In forage-based systems, the forage budget is the key component of livestock production. It requires a forage plan to keep animals fed and gaining weight throughout the four seasons. Overall, during the growing season (spring/summer) there is always plenty of forage growth, especially in southeast Kansas, where tall fescue, native grasses, smooth bromegrass, and some bermudagrass will be the most important forage sources supporting livestock production.
However, once in a while, summer presents as above normal temperatures and below normal rainfall (a hot and dry summer). Does this sound like 2022? Yes! In years like this, the forage budget needs to be adjusted to assure the continuity of livestock production. In this sense, to offset the systems, there is a need to reduce the demand or increase the forage input.
The first alternative for minimizing the forage gaps is reducing the stocking rate. This is the moment to sell older animals, cull cows, and any other animals that for some reason do not contribute to the system or needs to be replaced. It’s time to rethink the herd composition.
On the other hand, stockpiling tall fescue is a possibility to increase forage yield. By stockpiling, producers can graze warm-season forages longer and reduce the amount of hay needed to feed cattle during the winter, decreasing overall expenses in the forage-livestock operation.
In a trial carried out in Columbus, KS, the addition of 40 or 80 units of N/acre in late August, increased the yield from 630 lbs./acre (not fertilized) to 1,010 and 1,670 lbs./acre in December. Crude protein was also enhanced from 6.6 to 9.1 and 8.9%, respectively. The best cost/benefit was observed when 80 units of N/acre were applied, which cost $134 per extra ton of forage produced. It means that 16.4 lbs. of forage were produced for each dollar spent buying nitrogen ($800/ton of urea).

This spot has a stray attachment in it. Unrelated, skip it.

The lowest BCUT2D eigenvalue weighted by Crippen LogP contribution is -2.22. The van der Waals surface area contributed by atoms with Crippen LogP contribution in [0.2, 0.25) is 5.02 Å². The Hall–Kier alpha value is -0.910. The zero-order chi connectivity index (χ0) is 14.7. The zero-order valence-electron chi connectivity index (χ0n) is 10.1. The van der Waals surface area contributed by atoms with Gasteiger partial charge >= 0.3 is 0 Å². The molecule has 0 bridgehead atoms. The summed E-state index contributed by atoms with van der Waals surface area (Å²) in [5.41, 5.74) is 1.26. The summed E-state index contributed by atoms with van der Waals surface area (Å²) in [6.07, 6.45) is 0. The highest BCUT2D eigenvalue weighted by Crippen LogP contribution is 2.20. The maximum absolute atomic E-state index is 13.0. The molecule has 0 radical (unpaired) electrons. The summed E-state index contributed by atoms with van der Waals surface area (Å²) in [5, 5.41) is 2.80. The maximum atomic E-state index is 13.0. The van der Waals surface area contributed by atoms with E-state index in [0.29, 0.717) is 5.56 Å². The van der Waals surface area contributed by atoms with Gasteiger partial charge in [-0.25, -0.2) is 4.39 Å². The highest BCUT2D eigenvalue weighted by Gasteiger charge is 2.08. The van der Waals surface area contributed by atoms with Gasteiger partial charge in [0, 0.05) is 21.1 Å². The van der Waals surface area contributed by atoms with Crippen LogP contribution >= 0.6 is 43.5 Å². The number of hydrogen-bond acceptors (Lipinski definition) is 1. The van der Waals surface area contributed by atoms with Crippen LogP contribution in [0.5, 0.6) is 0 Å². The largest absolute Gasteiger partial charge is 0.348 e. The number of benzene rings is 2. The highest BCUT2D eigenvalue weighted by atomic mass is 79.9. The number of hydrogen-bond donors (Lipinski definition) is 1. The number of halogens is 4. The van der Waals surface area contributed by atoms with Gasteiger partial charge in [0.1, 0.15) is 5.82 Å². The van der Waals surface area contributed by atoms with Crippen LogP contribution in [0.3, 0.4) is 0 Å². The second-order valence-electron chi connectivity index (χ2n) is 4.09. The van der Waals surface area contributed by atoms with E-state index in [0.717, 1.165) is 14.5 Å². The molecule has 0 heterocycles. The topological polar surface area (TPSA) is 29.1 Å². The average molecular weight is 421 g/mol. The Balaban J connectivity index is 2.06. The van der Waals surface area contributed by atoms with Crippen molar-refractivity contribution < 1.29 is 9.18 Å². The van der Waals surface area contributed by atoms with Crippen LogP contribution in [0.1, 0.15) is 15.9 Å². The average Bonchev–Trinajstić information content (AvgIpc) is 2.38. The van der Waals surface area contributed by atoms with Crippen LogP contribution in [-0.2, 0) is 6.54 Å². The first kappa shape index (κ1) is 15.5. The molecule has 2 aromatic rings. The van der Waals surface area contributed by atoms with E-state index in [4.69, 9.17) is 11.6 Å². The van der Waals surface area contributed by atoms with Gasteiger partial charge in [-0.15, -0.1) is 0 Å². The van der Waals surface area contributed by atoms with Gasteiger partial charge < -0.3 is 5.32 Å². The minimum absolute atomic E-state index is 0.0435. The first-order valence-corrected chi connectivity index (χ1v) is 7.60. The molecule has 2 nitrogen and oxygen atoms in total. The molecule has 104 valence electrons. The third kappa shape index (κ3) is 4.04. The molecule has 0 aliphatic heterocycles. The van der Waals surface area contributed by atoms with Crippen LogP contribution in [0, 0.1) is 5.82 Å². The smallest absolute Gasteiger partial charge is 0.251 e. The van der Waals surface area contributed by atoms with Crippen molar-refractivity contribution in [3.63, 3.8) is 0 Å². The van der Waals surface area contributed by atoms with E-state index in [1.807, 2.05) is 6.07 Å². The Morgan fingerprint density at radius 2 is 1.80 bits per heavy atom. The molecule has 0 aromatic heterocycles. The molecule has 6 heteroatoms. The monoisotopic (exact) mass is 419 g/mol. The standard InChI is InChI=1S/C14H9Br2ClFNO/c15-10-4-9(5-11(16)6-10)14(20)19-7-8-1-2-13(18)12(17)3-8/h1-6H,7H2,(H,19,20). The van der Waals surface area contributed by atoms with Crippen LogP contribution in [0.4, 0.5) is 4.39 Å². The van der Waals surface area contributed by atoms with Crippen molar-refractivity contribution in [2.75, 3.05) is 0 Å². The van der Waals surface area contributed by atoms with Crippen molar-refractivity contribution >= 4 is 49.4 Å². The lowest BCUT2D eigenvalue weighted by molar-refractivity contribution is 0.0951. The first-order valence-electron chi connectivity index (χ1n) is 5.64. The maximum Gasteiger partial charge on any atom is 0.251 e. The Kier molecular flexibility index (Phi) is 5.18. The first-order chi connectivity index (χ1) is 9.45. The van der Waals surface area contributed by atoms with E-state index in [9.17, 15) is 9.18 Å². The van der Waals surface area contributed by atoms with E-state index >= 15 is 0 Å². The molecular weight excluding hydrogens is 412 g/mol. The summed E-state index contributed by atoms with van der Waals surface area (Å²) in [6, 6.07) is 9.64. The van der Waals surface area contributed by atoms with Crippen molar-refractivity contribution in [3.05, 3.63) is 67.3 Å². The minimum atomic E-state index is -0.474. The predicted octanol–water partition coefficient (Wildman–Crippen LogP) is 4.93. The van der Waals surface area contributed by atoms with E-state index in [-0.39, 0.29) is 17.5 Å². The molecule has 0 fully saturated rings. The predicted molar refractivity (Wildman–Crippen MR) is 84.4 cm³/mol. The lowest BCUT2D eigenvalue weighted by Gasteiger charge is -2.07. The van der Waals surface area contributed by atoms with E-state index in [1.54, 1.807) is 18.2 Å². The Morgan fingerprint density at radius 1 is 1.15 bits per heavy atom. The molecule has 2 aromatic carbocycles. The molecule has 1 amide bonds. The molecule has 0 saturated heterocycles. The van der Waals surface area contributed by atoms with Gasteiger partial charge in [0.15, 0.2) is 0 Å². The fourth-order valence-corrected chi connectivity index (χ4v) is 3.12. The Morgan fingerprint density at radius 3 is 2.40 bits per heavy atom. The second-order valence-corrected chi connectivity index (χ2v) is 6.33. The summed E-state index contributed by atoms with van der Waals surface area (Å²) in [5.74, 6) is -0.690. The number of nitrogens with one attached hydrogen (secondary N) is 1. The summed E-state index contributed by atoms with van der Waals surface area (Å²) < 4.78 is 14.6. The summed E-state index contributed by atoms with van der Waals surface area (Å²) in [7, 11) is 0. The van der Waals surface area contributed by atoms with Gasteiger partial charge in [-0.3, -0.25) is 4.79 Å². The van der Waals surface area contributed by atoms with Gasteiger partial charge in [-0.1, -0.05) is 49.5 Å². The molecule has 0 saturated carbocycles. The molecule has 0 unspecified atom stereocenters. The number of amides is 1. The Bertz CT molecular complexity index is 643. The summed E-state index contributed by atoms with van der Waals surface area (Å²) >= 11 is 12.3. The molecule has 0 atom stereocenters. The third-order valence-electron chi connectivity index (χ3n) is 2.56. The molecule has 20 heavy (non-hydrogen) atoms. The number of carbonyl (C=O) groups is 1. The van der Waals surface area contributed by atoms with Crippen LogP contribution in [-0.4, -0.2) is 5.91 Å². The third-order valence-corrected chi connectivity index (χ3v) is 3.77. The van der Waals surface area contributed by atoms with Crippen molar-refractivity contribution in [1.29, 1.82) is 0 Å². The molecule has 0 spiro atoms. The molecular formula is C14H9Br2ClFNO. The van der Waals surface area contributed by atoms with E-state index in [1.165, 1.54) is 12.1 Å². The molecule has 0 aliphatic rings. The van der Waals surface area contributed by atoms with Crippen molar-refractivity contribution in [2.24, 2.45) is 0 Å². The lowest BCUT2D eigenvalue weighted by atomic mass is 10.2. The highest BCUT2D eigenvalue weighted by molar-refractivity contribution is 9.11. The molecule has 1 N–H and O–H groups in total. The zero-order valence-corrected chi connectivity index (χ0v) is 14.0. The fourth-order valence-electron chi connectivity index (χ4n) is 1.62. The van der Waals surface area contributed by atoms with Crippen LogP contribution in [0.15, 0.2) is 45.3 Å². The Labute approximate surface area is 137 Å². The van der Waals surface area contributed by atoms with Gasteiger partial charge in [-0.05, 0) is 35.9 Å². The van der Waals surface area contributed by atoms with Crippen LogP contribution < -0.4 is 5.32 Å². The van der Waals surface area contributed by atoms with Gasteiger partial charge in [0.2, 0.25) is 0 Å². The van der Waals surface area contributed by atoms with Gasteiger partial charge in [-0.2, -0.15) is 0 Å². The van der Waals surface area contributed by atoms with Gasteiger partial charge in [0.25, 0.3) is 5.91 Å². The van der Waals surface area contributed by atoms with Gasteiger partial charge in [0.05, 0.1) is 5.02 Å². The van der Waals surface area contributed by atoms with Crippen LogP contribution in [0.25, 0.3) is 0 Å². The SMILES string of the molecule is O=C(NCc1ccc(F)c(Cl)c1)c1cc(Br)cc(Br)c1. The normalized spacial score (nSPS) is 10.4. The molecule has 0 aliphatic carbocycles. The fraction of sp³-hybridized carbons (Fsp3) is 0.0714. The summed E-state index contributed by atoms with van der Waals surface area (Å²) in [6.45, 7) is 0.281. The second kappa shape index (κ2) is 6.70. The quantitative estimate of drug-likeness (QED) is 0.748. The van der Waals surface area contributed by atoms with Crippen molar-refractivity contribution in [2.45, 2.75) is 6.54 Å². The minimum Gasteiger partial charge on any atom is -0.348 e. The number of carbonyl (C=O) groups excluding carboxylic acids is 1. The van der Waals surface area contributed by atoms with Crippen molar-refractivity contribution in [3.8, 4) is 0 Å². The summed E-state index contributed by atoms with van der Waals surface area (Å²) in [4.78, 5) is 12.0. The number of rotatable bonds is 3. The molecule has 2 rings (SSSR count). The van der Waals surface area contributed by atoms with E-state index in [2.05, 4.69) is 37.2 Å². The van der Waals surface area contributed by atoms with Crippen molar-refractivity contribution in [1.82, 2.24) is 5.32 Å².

Figure 1. Animals grazing stockpiled pastures. Photo by Bruno C. Pedreira, K-State Research and Extension.
Rotational and strip grazing
Farmers can also consider investing in electric fences to improve forage utilization efficiency. Pastures can be divided into two, three, four, or more paddocks for rotational grazing, or a strip paddock can be created to be moved as needed (Figure 2). Thus, the animals will be grazing when and where needed, and the forage plants in the other paddocks will have a chance to grow during the rest period. It helps to extend the grazing season, minimizing the need for hay earlier in the fall. Rotational grazing can change the utilization efficiency from 30-40% (continuous grazing) to 50-70%. Strip grazing, which costs even less, can result in a utilization efficiency higher than 70%.
Figure 2. Rotational (left) or strip grazing (right) using electric fence. Graphics by Bruno Pedreira, K-State Research and Extension.
Small grain cereals
If all of the strategies mentioned above are not enough to offset the forage gaps in the system, small grain cereals may be an alternative to increase forage production during the fall. Pure stands, mixture, or overseed in perennial grasses can be options. Overall, seed rates need to be from 25 to 50% higher when used as forage and the soil pH from 6.5 to 7 is required. After planting (September/October), it is necessary to wait for 6 to 8 weeks before allowing for grazing. Make sure roots are firmly anchored before grazing. The most concern for small grain cereals, in a hot and dry year like 2022, is the weather uncertainty to ensure adequate forage establishment. More details about small grain cereals can be found at: https://bookstore.ksre.ksu.edu/pubs/mf1072.pdf.
At this point, the only certainty is that a decision needs to be made to minimize the lack of forage produced during the growing season. Relying on the weather may be a risky decision.
Bruno Pedreira, Agronomist, Southeast Research and Extension Center
Tags: fall forage forage grazing